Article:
Exploring in the shadow of the Cross-Bronx Expressway—
Tremont Ave., 175th St., Washington Ave., Park Ave., Bathgate Ave., and 176th St.
Not too many two- and three-story houses survive in the around around the Cross-Bronx Expressway (visible behind these homes).
Italian-Americans live in these houses on 175th St. They could be the families of the Italians who lived here when Irv grew up. Irv remembers their grape vines and stomping grapes to make wine. This was during Prohibition.
Buildings that were banks and synagogues in Irv's day are now churches.
Down the block from where Irv grew up is the Tremont branch of the public library (Washington Avenue at 176th St.) The cornerstone is from 1909, so the building was relatively new when Irv was there. This was also the library used by author E.L. Doctorow (born 1931) when he was a child.
It's still a lovely building inside and out. Irv wanted to go upstairs. “That’s the children’s room,” a staff member told us dubiously. We said we just wanted to look around. Irv remembered fighting with another kid on the second floor and pushing him against a glass panel in the stairway. The glass broke, and the kid went flying. Irv loves that memory.
Businesses around the neighborhood. Lower left, part of a mural for a medical clinic on Tremont, painted by the famed graffiti artists Tats Cru.
A man stopped to talk with us and told us how he was evicted from his building across the street, a nice-looking (from the outside) five-story tenement with a landlord who didn’t fix up the place and who just got rid of people. The man said he is homeless now.
Frank's Sport Shop was here on Tremont and Park Ave. when Irv grew up here. Frank's son, Moe Stein, 83, (right), still runs the place. At left, Irv examines a stickball bat made from maple, not the traditional broomstick handle that was the mainstay of street ball.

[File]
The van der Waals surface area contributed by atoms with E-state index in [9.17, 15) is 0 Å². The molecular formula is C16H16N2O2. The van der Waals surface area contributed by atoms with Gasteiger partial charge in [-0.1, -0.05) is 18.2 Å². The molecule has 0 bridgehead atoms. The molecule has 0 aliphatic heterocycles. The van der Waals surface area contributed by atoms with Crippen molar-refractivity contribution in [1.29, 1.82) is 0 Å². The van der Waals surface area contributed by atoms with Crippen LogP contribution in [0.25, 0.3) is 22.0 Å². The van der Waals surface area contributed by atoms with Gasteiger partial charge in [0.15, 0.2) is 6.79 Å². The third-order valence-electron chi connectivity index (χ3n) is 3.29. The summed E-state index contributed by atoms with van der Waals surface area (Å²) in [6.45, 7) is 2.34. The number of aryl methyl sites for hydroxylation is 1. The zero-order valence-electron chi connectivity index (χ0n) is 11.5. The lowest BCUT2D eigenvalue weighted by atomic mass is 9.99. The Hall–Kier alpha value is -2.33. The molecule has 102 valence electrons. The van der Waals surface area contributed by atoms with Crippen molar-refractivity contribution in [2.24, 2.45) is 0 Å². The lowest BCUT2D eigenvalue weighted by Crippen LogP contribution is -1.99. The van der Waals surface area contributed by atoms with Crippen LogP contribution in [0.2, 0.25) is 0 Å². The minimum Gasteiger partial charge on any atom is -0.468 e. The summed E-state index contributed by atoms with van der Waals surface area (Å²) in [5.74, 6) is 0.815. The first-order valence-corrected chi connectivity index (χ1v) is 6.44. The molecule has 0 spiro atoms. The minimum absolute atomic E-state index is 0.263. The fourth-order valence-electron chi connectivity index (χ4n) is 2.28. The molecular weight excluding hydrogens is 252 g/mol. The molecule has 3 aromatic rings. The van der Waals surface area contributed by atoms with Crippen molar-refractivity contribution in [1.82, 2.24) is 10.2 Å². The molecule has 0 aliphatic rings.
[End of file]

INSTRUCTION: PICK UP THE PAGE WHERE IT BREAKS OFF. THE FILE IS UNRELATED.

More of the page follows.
Moe Stein made sure we saw the building next door to Frank's because it belonged to gangster Dutch Schultz, one of the neighborhood mobsters in the 1920s and '30s. Schultz appears as a character in E.L. Doctorow's 1989 novel, Billy Bathgate. The narrator's name comes from the street name that defines the neighborhood.
Our guide Irv Fishman, put on a new Frank's Sport Shop N.Y. Giants hat in a Bronx-worthy hip-hop style. Irv moved to Bathgate when he was four after his mother died in 1922. His father brought him here to be raised by an aunt and an older cousin. Later, Irv moved near Van Cortlandt Park also in the Bronx. “When I was 16, 17, I was so wild, I had to live with my father.” It wasn't his preference because he hated his stepmother.
He attended DeWitt Clinton High School near Van Cortlandt Park and graduated from the University of Wisconsin. During World War II he served in the Army. After the war, he became a businessman with enterprises such as delivering brewed coffee to concessions in skyscrapers. He settled on the Lower East Side down the hall from his cousin Henrietta who had helped raise him in the Bronx. Aside from a short marriage, he lived on his own and maintained affectionate relationships with relatives and friends.